The discovery of Moa bones on 2 December 1866 not only put Canterbury on the world map but also helped Julius von Haast with the expansion of what would become the Canterbury Museum’s historic collection.
With the discovery of Moa bones at Glenmark Swamp, Julius was able to trade some of the remains with overseas museums and our future museum’s collection grew in leaps and bounds. A year later – almost to the day – Julius put his collection on display in an upstairs room in the Canterbury Provincial Chambers.
Architect Benjamin Woolfield Mountfort was hired to design a new building to house Julius’ collection and a site was chosen in the Christchurch Botanical Gardens where this heritage gem still remains today. The Museum made the move to this specially designed building in 1870.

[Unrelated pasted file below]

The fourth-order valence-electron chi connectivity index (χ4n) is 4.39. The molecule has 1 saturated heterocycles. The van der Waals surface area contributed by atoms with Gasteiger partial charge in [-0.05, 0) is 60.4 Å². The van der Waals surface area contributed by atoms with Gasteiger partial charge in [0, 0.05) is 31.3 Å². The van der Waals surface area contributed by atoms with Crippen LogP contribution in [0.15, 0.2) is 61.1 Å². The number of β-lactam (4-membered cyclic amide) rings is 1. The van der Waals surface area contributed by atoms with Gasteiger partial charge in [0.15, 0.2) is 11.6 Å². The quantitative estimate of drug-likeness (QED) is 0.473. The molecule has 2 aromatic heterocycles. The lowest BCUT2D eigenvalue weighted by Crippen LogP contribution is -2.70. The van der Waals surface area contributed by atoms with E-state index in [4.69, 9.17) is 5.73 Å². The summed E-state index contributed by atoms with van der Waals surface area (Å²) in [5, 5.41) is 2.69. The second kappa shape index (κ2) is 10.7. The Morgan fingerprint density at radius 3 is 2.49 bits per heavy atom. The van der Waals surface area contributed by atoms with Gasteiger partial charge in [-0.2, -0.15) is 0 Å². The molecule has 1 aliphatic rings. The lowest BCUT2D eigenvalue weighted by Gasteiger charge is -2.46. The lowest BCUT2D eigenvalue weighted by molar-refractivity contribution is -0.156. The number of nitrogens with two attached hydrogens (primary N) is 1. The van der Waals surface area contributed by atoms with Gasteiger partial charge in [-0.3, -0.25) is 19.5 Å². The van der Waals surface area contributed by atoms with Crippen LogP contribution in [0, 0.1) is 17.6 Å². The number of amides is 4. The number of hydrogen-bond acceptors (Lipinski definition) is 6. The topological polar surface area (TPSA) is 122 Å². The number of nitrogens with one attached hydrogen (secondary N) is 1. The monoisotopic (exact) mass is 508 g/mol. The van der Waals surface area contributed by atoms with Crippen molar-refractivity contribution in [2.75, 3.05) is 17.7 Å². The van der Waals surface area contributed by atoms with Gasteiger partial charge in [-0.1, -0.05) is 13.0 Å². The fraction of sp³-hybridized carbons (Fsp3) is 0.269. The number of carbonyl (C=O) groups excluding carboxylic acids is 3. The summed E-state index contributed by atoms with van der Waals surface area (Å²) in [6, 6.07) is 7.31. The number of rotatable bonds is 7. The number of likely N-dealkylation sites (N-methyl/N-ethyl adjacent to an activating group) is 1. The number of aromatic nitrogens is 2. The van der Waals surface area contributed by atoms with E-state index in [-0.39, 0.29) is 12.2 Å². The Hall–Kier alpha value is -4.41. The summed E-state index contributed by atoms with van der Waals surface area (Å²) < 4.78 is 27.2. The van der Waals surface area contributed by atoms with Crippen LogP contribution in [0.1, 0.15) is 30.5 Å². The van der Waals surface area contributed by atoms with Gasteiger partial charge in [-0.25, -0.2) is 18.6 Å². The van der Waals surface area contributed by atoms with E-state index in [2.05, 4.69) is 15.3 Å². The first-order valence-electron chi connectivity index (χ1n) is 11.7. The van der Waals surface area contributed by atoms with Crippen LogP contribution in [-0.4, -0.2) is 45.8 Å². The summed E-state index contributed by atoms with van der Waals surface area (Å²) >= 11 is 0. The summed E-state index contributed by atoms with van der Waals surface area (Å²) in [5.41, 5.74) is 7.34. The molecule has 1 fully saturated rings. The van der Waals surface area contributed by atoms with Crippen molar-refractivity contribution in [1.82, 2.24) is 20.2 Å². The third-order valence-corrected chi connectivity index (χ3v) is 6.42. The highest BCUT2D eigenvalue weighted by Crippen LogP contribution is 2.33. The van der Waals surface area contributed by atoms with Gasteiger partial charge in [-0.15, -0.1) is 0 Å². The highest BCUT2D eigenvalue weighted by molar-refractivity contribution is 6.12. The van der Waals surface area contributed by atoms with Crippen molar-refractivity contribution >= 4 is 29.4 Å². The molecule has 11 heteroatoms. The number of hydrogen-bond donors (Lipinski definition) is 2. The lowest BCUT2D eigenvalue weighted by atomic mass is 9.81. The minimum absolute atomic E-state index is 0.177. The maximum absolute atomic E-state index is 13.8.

For a more in depth look at Julius von Haast, please check out the following link: http://www.peelingbackhistory.co.nz/sir-julius-von-haast-1824-1887/
*image courtesy of The Alexander Turnbull Library – Creator unknown : Photograph of moa skeletons, Canterbury Museum, Christchurch. Ref: PAColl-9484. Alexander Turnbull Library, Wellington, New Zealand. http://natlib.govt.nz/records/22820086